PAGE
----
Jordan Langehennig is studying Music and English at Texas Tech University in Lubbock, Texas.
How did you discover your passion for music?
I am a professional multi-instrumentalist, and my primary instrument is the great highland bagpipes. Here at Texas Tech, I play oboe, harp, accordion, Irish whistles, shawm, clarinet, banjo, and a variety of world bagpipes from Scotland to Bulgaria. My fervor for the folksy started early in my life. I was born into a musical family and became infatuated by the great highland bagpipe as a toddler after seeing it on TV. While I did not grow up around Celtic music or the other traditional musics of the world, I actively searched for ways to read, listen, and learn about them.
What’s your favorite part about performing?
My favorite part about what I do is introducing my audiences to something they’ve never experienced before. Very rarely will the average American audience have any familiarity with something such as Sephardic folk music, or exposure to instruments like the theremin or didgeridoo. It is a great joy to introduce people to something wonderful, and most of the time you can see it on their faces (often joy, although sometimes a bit of confusion!). It’s an experience of sharing, learning, and communicating for me and my audiences.
What’s the hardest part for you about performing?
The most difficult challenge I faced was playing foreign musics without other musicians. I am fortunate to have had communication and instruction (directly and indirectly through recordings/videos/albums) from many great musicians from across the world.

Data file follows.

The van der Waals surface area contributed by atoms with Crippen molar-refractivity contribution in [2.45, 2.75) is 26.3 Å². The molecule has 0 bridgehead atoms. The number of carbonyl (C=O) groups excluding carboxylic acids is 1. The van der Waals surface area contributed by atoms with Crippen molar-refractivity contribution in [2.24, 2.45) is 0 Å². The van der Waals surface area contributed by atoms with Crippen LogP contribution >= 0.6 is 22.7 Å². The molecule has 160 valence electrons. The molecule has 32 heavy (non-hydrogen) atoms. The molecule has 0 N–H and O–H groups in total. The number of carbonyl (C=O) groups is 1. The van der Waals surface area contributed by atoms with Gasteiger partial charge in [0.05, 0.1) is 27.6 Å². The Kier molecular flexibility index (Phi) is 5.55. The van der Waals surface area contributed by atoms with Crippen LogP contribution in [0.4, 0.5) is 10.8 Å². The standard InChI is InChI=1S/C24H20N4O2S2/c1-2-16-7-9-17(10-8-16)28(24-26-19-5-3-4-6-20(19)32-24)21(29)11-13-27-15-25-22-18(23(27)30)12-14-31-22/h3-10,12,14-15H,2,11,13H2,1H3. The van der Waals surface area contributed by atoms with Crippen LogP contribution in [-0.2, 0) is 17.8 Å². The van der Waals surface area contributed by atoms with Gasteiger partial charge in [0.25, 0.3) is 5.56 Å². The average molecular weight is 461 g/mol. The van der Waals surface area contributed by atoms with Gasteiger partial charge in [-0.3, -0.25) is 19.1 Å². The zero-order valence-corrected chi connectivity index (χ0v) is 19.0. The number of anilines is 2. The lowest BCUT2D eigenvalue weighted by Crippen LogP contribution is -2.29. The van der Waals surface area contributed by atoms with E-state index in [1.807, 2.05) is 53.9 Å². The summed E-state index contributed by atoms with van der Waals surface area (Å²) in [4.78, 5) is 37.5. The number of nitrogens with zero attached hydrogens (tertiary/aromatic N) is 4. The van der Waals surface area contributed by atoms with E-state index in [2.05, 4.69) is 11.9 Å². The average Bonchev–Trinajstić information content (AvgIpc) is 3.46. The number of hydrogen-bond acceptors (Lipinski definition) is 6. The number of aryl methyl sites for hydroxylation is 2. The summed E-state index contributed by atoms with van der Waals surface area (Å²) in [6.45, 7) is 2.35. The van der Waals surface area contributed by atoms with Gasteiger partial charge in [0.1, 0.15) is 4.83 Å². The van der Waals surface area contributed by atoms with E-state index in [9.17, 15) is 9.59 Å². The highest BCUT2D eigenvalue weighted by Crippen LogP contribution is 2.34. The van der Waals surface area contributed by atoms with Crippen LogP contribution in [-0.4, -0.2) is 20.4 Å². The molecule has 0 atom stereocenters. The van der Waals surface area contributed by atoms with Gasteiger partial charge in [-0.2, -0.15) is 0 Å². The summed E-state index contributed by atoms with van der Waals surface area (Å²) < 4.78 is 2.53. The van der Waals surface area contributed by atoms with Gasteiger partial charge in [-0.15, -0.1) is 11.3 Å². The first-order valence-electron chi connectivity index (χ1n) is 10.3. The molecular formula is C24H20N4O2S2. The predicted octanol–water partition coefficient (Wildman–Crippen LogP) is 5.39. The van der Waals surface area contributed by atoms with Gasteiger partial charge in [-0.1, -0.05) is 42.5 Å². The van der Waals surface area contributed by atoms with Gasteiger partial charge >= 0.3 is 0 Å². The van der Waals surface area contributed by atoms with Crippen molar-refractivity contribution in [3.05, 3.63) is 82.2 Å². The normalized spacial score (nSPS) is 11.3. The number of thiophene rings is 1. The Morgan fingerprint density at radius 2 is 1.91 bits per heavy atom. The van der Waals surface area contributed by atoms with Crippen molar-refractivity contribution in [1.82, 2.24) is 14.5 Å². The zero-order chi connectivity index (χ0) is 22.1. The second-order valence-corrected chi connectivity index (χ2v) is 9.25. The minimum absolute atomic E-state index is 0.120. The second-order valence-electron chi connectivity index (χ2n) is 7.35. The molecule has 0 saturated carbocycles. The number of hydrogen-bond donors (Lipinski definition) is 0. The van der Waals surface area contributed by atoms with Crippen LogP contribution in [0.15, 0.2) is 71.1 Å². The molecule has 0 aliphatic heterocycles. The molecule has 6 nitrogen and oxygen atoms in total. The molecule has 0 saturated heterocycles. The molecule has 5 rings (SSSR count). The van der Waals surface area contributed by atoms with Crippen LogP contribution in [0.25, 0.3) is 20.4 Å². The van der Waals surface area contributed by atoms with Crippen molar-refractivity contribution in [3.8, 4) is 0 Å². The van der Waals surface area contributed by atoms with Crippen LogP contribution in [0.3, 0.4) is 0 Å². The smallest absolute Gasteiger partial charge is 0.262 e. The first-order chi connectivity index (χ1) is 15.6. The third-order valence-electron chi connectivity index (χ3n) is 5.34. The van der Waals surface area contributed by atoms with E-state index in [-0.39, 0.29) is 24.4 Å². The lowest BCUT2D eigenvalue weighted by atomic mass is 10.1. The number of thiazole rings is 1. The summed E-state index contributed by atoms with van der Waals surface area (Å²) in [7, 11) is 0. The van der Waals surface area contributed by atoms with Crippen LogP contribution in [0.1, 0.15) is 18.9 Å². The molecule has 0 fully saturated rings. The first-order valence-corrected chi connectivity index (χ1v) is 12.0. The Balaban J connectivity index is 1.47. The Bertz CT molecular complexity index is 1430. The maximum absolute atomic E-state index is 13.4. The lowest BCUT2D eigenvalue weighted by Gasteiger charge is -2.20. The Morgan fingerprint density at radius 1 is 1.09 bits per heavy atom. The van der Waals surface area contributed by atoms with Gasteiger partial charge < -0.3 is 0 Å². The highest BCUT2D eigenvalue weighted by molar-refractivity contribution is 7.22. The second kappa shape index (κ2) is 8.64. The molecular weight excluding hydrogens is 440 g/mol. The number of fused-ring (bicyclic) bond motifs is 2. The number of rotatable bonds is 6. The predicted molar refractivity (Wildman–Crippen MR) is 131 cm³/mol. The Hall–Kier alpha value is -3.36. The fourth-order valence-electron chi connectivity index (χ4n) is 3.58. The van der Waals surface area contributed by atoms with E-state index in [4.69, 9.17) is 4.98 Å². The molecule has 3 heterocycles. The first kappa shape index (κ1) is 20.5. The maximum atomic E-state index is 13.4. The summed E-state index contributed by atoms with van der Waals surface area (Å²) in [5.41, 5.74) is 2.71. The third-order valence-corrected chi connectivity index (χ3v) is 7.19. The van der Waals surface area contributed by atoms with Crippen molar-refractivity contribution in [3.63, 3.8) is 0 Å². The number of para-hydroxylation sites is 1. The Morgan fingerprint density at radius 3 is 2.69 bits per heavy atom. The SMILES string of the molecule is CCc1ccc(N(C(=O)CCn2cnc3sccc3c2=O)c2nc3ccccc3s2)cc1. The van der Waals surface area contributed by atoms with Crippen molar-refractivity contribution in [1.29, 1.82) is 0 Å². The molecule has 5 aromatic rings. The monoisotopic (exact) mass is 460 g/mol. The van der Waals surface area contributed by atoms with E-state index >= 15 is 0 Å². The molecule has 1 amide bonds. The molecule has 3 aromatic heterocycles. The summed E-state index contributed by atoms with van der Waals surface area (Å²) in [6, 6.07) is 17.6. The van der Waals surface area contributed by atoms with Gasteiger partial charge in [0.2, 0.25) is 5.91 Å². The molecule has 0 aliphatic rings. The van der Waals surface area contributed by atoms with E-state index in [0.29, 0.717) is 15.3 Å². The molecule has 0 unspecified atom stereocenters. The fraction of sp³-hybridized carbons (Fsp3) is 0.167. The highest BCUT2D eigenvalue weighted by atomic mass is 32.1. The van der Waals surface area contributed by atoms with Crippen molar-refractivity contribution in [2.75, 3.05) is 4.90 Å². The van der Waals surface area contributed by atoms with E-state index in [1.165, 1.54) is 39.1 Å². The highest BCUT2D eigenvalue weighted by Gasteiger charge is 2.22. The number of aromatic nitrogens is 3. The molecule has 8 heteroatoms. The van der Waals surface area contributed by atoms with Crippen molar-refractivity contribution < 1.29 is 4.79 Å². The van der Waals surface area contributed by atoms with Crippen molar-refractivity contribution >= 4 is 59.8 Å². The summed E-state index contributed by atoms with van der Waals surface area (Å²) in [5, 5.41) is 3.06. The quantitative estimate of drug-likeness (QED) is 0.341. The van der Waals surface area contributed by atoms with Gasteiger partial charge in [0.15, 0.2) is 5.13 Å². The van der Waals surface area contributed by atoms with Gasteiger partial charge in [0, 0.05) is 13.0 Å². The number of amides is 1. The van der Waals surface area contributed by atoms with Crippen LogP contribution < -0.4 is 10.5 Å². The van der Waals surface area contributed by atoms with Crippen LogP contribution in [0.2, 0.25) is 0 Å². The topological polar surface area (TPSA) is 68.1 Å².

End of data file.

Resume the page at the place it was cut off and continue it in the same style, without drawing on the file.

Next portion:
Why did you pick this particular college?
Texas Tech appealed to me because of the incredible Vernacular Music Center. The VMC is an organization of ensembles and opportunities for musicians of all backgrounds to experience and perform vernacular (folk) musics and dances from across the world. It is a true gem of Texas Tech, and is one of very few programs like it in the nation. Texas Tech is extraordinarily fortunate to have the VMC. I encourage everyone to attend any of the events for a truly unique performance experience!
What has been your favorite part of this college?
I am deeply grateful for the opportunity to learn and grow here at Texas Tech. In addition to the classical training, I am especially thankful to have the VMC programs which have allowed me to thrive in the root elements of my musical passions. The ensemble experiences will serve as encouraging examples of fine musicianship as I continue my musical career later in life.
Where do you imagine yourself in 10 years?
Within the next ten years, I see myself still performing music with people of all different backgrounds and cultures. The communicative qualities of music allow anyone to speak with their neighbors in a beautiful and universal language, and Texas Tech has gifted me the opportunity to do just that.